Hundreds protest over plans to shut tourist centre
An estimated three hundred people staged a demonstration today (13 January) over plans to shut a tourist information centre.
Proposals drawn up by Caerphilly Council to save around £30 million next year could also see the art gallery Y Galeri and the public conveniences close.
Coffi Vista could be closed down, and the building in Caerphilly town centre leased to the private sector and staff redeployed as part of the council’s planned cost-cutting measures.
Staff were told an informal decision had been made by council bosses during a meeting with council officials last week, with the closure expected to be confirmed at a meeting later this month.
Councillor Lindsay Whittle, leader of the Plaid Cymru group on Caerphilly Council told protestors: “No one asked us whether we wanted to close this facility. They are saying they are going out to consultation. Consultation is not after a decision is made.”
He criticised the council and the Labour Cabinet for making an informal decision to shut the visitor centre and coffee without any proper democratic discussion. “Shame on the Cabinet,” he declared.
“This demonstration is telling the council that we want to save this much-needed and vital community facility. For everyone that came here today there are five or six more that were unable to make it.”
He said the protest also showed the support for Coffi Vista manager Martin Cook and staff at the shop.
“We intend to take this fight as far as possible,” he declared.
Speaking at the rally, Plaid Cymru Members of Senedd for South Wales East, Delyth Jewell and Peredur Owen Griffiths added: “This is the heart of the community. It’s a local asset that has to be saved – but this is more than being about one building, this is about the wider regeneration of Caerphilly town centre and the haphazard way that the council is going about it.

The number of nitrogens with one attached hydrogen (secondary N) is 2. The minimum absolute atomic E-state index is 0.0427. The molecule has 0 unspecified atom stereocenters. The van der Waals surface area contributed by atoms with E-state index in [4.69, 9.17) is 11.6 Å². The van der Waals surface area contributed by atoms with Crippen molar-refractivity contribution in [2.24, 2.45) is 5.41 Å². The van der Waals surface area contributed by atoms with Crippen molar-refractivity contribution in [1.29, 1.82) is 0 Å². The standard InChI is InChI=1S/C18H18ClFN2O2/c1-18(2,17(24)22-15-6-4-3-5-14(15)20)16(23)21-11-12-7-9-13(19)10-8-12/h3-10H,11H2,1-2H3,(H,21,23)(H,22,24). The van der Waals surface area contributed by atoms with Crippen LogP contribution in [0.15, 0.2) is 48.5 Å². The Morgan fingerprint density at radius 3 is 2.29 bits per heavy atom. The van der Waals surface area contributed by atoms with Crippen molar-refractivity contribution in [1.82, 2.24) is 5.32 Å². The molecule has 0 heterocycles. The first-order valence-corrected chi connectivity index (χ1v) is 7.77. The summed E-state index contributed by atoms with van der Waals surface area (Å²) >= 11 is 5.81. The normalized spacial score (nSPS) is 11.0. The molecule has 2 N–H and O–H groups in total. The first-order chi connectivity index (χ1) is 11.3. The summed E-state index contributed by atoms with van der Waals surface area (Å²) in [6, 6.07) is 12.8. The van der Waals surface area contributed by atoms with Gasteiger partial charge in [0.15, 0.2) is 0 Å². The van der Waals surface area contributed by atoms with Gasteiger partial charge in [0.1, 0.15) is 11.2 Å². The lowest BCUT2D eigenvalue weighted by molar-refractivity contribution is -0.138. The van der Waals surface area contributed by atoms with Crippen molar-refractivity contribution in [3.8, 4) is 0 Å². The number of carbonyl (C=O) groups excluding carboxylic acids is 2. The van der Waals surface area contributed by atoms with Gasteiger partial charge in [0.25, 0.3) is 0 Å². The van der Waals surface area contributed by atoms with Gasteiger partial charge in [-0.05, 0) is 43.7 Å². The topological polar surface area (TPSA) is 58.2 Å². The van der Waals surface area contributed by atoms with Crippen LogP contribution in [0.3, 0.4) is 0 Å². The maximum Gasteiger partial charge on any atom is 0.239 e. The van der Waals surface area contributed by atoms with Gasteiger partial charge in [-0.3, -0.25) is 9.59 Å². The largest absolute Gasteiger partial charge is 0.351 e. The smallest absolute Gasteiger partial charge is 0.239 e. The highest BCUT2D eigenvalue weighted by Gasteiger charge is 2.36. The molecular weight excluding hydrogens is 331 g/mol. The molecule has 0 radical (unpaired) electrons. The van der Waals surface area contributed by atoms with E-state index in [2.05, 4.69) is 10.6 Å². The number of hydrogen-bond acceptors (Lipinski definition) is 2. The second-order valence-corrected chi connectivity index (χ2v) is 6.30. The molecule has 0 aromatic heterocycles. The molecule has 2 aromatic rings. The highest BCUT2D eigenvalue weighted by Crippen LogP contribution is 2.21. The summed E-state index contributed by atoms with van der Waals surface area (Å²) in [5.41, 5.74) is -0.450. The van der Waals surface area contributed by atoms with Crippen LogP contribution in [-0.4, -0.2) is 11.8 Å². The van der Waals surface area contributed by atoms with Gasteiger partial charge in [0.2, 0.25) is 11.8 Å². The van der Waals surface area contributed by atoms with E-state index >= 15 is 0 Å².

“It’s clear from the numbers that turned up today on such a cold day in the middle of January that people are fiercely proud of their town. The strength of feeling about this matter shows just how much the council has to change their minds and do so with urgency.”
Town Mayor Councillor Mike Prew said: “The protest is the largest in Caerphilly for almost 50 years since the Sex Pistols played in the town in 1976.”
More than 2,000 people have also signed a petition against the planned closure.
A spokesman for Caerphilly County Borough Council said: “The council is facing a budget shortfall of around £55 million over the next two years, so it is clear that we will need to make a number of difficult decisions in order to meet this significant financial challenge.
“A list of proposed budget savings will be announced over the coming weeks and these will be subject to a period of public consultation before the 2024/25 budget is agreed at the end of February.
“The council has a duty to protect the public purse and will be looking at a range of savings options, particularly services that are subject to high subsidy, are non-statutory or can be delivered in a different way.
“We would encourage the community to have their say at the appropriate time.”
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